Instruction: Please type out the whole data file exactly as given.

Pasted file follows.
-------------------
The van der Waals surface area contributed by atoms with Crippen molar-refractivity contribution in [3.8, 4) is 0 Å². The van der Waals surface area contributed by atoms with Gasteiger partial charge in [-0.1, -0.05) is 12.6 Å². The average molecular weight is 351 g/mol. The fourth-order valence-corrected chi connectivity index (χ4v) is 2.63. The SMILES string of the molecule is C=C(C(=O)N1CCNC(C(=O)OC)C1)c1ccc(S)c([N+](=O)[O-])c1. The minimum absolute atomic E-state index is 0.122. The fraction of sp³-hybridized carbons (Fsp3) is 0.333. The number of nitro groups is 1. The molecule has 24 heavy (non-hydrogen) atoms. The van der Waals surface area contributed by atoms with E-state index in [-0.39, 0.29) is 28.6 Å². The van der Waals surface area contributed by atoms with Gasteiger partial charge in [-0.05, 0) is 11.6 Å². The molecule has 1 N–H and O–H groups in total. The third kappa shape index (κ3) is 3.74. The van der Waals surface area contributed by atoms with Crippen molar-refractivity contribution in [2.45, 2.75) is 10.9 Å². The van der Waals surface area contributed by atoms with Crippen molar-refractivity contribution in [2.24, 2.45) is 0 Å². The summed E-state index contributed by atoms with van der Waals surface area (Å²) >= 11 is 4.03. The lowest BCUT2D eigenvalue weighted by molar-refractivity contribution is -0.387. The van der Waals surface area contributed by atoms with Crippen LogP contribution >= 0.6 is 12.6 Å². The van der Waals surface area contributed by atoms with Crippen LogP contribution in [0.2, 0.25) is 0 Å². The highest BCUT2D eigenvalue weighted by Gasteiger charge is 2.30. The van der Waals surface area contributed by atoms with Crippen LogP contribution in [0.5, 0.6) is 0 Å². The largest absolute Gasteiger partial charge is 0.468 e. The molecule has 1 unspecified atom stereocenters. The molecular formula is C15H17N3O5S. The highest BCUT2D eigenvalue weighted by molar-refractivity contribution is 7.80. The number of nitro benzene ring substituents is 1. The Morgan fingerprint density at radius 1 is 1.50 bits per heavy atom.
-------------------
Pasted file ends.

The van der Waals surface area contributed by atoms with Crippen molar-refractivity contribution in [3.8, 4) is 0 Å². The van der Waals surface area contributed by atoms with Gasteiger partial charge in [-0.1, -0.05) is 12.6 Å². The average molecular weight is 351 g/mol. The fourth-order valence-corrected chi connectivity index (χ4v) is 2.63. The SMILES string of the molecule is C=C(C(=O)N1CCNC(C(=O)OC)C1)c1ccc(S)c([N+](=O)[O-])c1. The minimum absolute atomic E-state index is 0.122. The fraction of sp³-hybridized carbons (Fsp3) is 0.333. The number of nitro groups is 1. The molecule has 24 heavy (non-hydrogen) atoms. The van der Waals surface area contributed by atoms with E-state index in [-0.39, 0.29) is 28.6 Å². The van der Waals surface area contributed by atoms with Gasteiger partial charge in [-0.05, 0) is 11.6 Å². The molecule has 1 N–H and O–H groups in total. The third kappa shape index (κ3) is 3.74. The van der Waals surface area contributed by atoms with Crippen molar-refractivity contribution in [2.45, 2.75) is 10.9 Å². The van der Waals surface area contributed by atoms with Crippen molar-refractivity contribution in [2.24, 2.45) is 0 Å². The summed E-state index contributed by atoms with van der Waals surface area (Å²) >= 11 is 4.03. The lowest BCUT2D eigenvalue weighted by molar-refractivity contribution is -0.387. The van der Waals surface area contributed by atoms with Crippen LogP contribution >= 0.6 is 12.6 Å². The van der Waals surface area contributed by atoms with Crippen LogP contribution in [0.2, 0.25) is 0 Å². The highest BCUT2D eigenvalue weighted by Gasteiger charge is 2.30. The van der Waals surface area contributed by atoms with Crippen LogP contribution in [0.5, 0.6) is 0 Å². The largest absolute Gasteiger partial charge is 0.468 e. The molecule has 1 unspecified atom stereocenters. The molecular formula is C15H17N3O5S. The highest BCUT2D eigenvalue weighted by molar-refractivity contribution is 7.80. The number of nitro benzene ring substituents is 1. The Morgan fingerprint density at radius 1 is 1.50 bits per heavy atom.